Prince of Wales Passage, Prince William Sound July 1, 2004 Sea cliffs are a common feature of an eroding coastline. Igneous rocks, such as columnar basalts, are particularly strong and resistant to erosion. In the relatively wave protected environment of Prince William Sound, the cliffs erode primarily by thermal expansion of freezing groundwater seepage and rain water. The broken rock particles tumble into the sea and accumulate as talus at the base of the sea cliff. Ocean waves and currents act only to remove the finer particles from the debris pile. The vertical structure of the columnar basalt is emphasized in this image by intertidal plants. The upper extent of marine zonation on rocky shores in Prince William Sound is typically indicated by a horizontal band of black lichen Verrucaria maura occupying the portion of shore above the highest tide level and wetted only by sea spray. Photo: Alaska ShoreZone.

Tignagvik Point

Tignagvik Point, Kamishak Bay, Cook Inlet June 25, 2009 Waves erode coastal rocks and often create shore platforms like this one. These platforms become colonized by marine plants and animals and support prolific algal growth. Winter ice floes carried by Cook Inlet currents scour away all but the most persistent plants and animals from the rock, often leaving a bare surface for new recruitment of plant spores and animal larvae the following spring. Photo: Alaska ShoreZone. 

Mills Bay

Mills Bay, Kasaan Bay, Prince of Wales Island, Southeast Alaska July 13, 2007 When a large rock or island is near the shore and the space in between is filled with shallow water, sediments can accumulate if the in-between zone is protected from wave attack. Eventually, a spit forms, linking the mainland to the offshore island. This type of spit is called a Tombolo. You can get a sense for the underlying sediments based on the colors of the vegetation. Rust-colored Rockweed (Fucus distichus), a perennial, grows on stable sediments, while the ephemeral ulvoid seaweeds, which are green, grow on less stable sediments. Photo: Alaska ShoreZone.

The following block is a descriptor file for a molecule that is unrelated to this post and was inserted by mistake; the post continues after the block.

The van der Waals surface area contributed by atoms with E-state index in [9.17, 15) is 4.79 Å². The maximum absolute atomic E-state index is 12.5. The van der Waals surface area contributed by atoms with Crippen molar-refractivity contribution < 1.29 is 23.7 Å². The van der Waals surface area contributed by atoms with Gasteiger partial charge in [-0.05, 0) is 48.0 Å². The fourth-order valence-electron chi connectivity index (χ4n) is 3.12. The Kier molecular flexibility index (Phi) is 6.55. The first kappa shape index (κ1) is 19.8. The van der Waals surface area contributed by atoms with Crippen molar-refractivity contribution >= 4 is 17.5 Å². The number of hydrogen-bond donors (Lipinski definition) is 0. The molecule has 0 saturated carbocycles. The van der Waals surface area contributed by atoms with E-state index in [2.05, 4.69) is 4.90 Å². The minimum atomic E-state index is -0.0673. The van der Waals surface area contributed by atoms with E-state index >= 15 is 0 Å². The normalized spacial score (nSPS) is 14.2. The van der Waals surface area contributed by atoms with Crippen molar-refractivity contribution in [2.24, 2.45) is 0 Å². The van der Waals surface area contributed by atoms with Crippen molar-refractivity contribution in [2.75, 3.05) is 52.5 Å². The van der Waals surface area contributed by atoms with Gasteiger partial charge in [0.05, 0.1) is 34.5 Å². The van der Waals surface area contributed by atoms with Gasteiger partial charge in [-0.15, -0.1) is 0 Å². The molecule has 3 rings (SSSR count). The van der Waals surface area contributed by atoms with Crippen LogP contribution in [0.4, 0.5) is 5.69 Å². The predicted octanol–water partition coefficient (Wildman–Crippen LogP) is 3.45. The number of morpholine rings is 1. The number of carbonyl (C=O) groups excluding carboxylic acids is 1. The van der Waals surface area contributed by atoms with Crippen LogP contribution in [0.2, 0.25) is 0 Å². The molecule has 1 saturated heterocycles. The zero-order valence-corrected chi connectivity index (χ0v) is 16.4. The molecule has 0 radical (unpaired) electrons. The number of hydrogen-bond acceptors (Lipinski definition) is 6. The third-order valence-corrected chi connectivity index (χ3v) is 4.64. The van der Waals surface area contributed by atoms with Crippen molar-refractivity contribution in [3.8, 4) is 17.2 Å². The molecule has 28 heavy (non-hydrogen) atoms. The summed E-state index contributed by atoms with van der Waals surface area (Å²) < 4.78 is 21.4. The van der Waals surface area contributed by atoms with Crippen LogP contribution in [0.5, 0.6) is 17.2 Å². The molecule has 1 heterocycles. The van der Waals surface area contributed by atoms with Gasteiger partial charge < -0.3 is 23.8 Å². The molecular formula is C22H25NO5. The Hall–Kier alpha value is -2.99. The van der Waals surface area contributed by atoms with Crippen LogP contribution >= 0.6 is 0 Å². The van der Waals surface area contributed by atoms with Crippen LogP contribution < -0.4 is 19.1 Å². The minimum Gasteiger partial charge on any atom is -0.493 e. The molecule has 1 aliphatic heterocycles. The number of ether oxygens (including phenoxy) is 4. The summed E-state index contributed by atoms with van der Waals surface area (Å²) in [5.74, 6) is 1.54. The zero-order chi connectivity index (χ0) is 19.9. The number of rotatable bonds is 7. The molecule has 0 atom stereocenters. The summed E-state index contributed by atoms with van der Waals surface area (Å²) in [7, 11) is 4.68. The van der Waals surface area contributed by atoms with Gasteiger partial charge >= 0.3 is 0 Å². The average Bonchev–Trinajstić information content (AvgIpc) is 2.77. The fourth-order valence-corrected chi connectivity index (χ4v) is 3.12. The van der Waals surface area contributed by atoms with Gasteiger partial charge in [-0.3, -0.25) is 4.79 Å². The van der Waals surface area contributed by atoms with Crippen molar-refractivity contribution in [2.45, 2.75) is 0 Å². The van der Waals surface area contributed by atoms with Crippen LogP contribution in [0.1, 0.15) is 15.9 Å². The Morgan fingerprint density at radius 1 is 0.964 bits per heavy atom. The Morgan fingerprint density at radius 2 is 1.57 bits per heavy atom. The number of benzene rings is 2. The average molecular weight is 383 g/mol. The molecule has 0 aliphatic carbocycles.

Cape Magdalena

Cape Magdalena, Dall island, Southeast Alaska July 28, 2007 Dall Island contains deposits of marble, some of which have been commercially mined starting in the early 20th century. The marble stratum shown here, on the West coast of Dall Island, is vertically dipping—that is, it lies straight up and down. This exposes the relatively soft marble to weathering, and it erodes faster than the harder surrounding rock. Layers of shale and slate are interspersed with layers of marble, causing the alternating light and dark bands. Photo: Alaska ShoreZone.

Tracy Arm

Tracy Arm, Southeast Alaska Mainland August 4, 2008 Areas recently exposed by retreating glaciers can be harsh environments because the glacier-fed water is low in salinity and high in sediment. Species diversity in such places is very low—mostly tolerant, opportunistic animals such as barnacles and colonizing annuals such as the green ulvoid group of macroalgae. Species that do survive these conditions must also tolerate ice scour—below the thin line of black lichen a bare band shows where ice has scoured the rock clean. Higher up, above the tidal zone, the steep slope and lack of soil makes for a marginal terrestrial habitat. Nitrogen-fixing pants will first colonize the cracks and depressions where freshwater runoff deposits soil. Photo: Alaska ShoreZone. 

Brownson Island